Manitoba history is filled with examples of irony. Perhaps, among the greatest ironies of all time was the recent sale of Manitoba Telecom Services Inc. (formerly the Manitoba Telephone System), or MTS, to BCE Inc., or Bell, for $3.9 billion — the very company that was ousted from the province 108 years ago through the provincial government forming a publicly-owned utility.
At the turn of the 20th-century, Bell Telephone of Canada had few friends in Manitoba. Almost daily, newspapers criticized the company’s high rates for service, farmers ripped into the company for failing to extend telephone service into rural areas, and politicians threatened to end the company’s near stranglehold on the marketplace by creating some form of publicly-owned telephone system.
How times have changed. Bell is now promising to invest in infrastructure and improve service, with rural regions singled out. But, there is a fear that cellphone rates will rise in order to be in line with fees paid by Bell customers in other provinces. Under MTS, cellphone rates at $65.76 a month in Winnipeg for GB of data and unlimited Canada-wide talk and text plans were cheaper than those charged by Bell. For example, Halifax Bell customers are charged $122.21, Montreal customers $94.76, Toronto costumers $117.93, and Vancouver customers $117.65 per month. The only cheaper rate in Canada than Winnipeg’s is in Regina, where SaskTel, a publicly-owned company, charges its customers $65.52. The national average is $107.50.
MTS in Manitoba was in a highly competitive marketplace, having to maintain its high market share against the so-called big-three, Bell, Rogers and Telus, by offering lower rates. As part of its purchase in Manitoba, Bell will spin-off one-third of the cellphone customers to Telus, but the company will still have by far the higher market share and be able to virtually dictate the direction of the market.
The sale of MTS to Bell is expected to take at least nine months to a year to complete (the Competition Bureau is now reviewing the sale).
In the context of Bell’s earliest foray into Manitoba over a century ago, momentum was steadily building to end Bell’s power in the province. Bell had for years been sowing the seeds of discontent across Manitoba by giving the impression that it was arbitrarily raising phone rates to line investors’ pockets. Also, rural Manitobans were becoming increasingly frustrated by the company’s failure to deliver promised telephone service to their farms and communities. The Grain Growers Grain Company (forerunner of the United Grain Growers) led the fight for rural lines and government ownership, claiming the existing companies were only interested in communities where high populations made telephone service profitable.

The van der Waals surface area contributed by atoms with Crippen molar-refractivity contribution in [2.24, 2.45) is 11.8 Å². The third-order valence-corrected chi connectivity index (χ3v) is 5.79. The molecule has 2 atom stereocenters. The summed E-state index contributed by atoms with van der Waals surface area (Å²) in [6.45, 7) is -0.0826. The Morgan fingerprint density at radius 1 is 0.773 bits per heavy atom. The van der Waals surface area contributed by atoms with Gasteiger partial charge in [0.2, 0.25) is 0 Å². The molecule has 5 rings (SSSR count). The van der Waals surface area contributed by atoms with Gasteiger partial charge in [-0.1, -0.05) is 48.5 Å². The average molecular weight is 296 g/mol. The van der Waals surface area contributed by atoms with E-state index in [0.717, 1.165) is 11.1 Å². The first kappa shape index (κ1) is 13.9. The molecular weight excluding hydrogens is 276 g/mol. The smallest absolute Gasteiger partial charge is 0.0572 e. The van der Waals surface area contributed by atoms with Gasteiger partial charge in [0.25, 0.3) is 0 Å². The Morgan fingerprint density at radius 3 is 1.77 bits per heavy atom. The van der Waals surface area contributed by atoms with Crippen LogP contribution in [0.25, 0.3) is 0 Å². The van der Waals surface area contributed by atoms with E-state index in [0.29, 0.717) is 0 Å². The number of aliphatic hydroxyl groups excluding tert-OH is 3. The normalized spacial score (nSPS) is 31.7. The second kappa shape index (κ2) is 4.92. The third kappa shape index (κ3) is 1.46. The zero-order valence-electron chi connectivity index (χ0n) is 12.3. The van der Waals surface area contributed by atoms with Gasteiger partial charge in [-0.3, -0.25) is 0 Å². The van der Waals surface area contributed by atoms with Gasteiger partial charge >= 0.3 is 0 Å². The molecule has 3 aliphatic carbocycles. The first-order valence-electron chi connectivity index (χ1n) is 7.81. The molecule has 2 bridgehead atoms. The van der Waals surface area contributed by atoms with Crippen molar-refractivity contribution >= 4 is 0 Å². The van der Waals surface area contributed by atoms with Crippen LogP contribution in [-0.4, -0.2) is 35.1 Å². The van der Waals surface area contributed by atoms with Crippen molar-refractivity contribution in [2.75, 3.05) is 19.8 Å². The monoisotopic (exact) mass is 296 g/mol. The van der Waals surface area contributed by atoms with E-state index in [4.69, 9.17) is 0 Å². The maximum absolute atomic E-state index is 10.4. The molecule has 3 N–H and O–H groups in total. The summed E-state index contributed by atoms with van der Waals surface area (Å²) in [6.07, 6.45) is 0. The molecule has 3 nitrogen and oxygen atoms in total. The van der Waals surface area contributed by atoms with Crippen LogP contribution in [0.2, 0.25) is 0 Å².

“It was operated as a profit-making monopoly, and so refused to extend lines into the thinly-populated parts of the province,” wrote Ed Whitcomb in A Short History of Manitoba, “precisely where most needed.”
The Baldur Gazette on October 4, 1906, contained an editorial that claimed the company had long been in business in the province, but the vast majority of farmers were still waiting to obtain service. “A Company which has taken 25 years to discover that farmers require a telephone service in an agricultural country, such as Manitoba is, has little ground upon which to base the assertion that it is a pioneer and has shared the responsibilities of ‘old timers,’” ended the editorial criticizing the company’s claims that it was joining farmers as a pioneer in building up the wealth of the province.